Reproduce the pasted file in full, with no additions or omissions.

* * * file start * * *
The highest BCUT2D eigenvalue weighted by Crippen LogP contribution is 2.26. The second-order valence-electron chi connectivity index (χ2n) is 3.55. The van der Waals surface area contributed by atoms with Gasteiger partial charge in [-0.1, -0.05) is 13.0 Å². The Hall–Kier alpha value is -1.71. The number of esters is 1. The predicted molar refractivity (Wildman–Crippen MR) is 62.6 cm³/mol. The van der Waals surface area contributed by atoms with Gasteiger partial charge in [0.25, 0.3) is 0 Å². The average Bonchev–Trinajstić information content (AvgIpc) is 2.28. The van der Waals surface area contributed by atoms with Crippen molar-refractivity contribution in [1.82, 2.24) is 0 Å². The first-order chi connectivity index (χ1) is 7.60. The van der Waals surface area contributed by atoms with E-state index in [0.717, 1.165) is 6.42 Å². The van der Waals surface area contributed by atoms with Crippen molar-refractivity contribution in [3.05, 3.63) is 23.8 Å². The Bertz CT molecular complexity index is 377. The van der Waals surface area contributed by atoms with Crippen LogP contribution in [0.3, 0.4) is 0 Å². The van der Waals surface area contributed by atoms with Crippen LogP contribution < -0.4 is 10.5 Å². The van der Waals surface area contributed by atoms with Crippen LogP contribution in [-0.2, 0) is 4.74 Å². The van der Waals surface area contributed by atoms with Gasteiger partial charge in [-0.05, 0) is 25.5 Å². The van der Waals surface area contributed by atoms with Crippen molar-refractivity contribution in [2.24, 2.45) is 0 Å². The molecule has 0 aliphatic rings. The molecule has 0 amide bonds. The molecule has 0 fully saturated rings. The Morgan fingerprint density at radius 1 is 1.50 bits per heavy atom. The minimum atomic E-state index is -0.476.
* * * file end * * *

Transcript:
The highest BCUT2D eigenvalue weighted by Crippen LogP contribution is 2.26. The second-order valence-electron chi connectivity index (χ2n) is 3.55. The van der Waals surface area contributed by atoms with Gasteiger partial charge in [-0.1, -0.05) is 13.0 Å². The Hall–Kier alpha value is -1.71. The number of esters is 1. The predicted molar refractivity (Wildman–Crippen MR) is 62.6 cm³/mol. The van der Waals surface area contributed by atoms with Gasteiger partial charge in [0.25, 0.3) is 0 Å². The average Bonchev–Trinajstić information content (AvgIpc) is 2.28. The van der Waals surface area contributed by atoms with Crippen molar-refractivity contribution in [1.82, 2.24) is 0 Å². The first-order chi connectivity index (χ1) is 7.60. The van der Waals surface area contributed by atoms with E-state index in [0.717, 1.165) is 6.42 Å². The van der Waals surface area contributed by atoms with Crippen molar-refractivity contribution in [3.05, 3.63) is 23.8 Å². The Bertz CT molecular complexity index is 377. The van der Waals surface area contributed by atoms with Crippen LogP contribution in [0.3, 0.4) is 0 Å². The van der Waals surface area contributed by atoms with Crippen LogP contribution < -0.4 is 10.5 Å². The van der Waals surface area contributed by atoms with Crippen LogP contribution in [-0.2, 0) is 4.74 Å². The van der Waals surface area contributed by atoms with Gasteiger partial charge in [-0.05, 0) is 25.5 Å². The van der Waals surface area contributed by atoms with Crippen molar-refractivity contribution in [2.24, 2.45) is 0 Å². The molecule has 0 aliphatic rings. The molecule has 0 amide bonds. The molecule has 0 fully saturated rings. The Morgan fingerprint density at radius 1 is 1.50 bits per heavy atom. The minimum atomic E-state index is -0.476.